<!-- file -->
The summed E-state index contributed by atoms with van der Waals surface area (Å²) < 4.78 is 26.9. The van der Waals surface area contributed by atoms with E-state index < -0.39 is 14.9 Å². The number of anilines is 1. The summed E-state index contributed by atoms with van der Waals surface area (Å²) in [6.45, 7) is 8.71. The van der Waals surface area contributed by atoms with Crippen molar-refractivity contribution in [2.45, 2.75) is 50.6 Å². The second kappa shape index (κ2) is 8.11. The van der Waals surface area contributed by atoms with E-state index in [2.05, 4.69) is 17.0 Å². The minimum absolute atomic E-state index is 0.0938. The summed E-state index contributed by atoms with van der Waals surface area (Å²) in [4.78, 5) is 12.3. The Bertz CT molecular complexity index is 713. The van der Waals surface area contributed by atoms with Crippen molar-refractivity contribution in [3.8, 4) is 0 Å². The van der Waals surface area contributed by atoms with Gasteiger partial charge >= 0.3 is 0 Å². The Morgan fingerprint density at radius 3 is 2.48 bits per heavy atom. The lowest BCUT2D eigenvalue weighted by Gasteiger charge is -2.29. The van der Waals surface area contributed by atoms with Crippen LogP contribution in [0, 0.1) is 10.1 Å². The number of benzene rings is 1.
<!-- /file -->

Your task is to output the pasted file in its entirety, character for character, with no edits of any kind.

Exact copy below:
The summed E-state index contributed by atoms with van der Waals surface area (Å²) < 4.78 is 26.9. The van der Waals surface area contributed by atoms with E-state index < -0.39 is 14.9 Å². The number of anilines is 1. The summed E-state index contributed by atoms with van der Waals surface area (Å²) in [6.45, 7) is 8.71. The van der Waals surface area contributed by atoms with Crippen molar-refractivity contribution in [2.45, 2.75) is 50.6 Å². The second kappa shape index (κ2) is 8.11. The van der Waals surface area contributed by atoms with E-state index in [2.05, 4.69) is 17.0 Å². The minimum absolute atomic E-state index is 0.0938. The summed E-state index contributed by atoms with van der Waals surface area (Å²) in [4.78, 5) is 12.3. The Bertz CT molecular complexity index is 713. The van der Waals surface area contributed by atoms with Crippen molar-refractivity contribution in [3.8, 4) is 0 Å². The van der Waals surface area contributed by atoms with Gasteiger partial charge >= 0.3 is 0 Å². The Morgan fingerprint density at radius 3 is 2.48 bits per heavy atom. The lowest BCUT2D eigenvalue weighted by Gasteiger charge is -2.29. The van der Waals surface area contributed by atoms with Crippen LogP contribution in [0, 0.1) is 10.1 Å². The number of benzene rings is 1.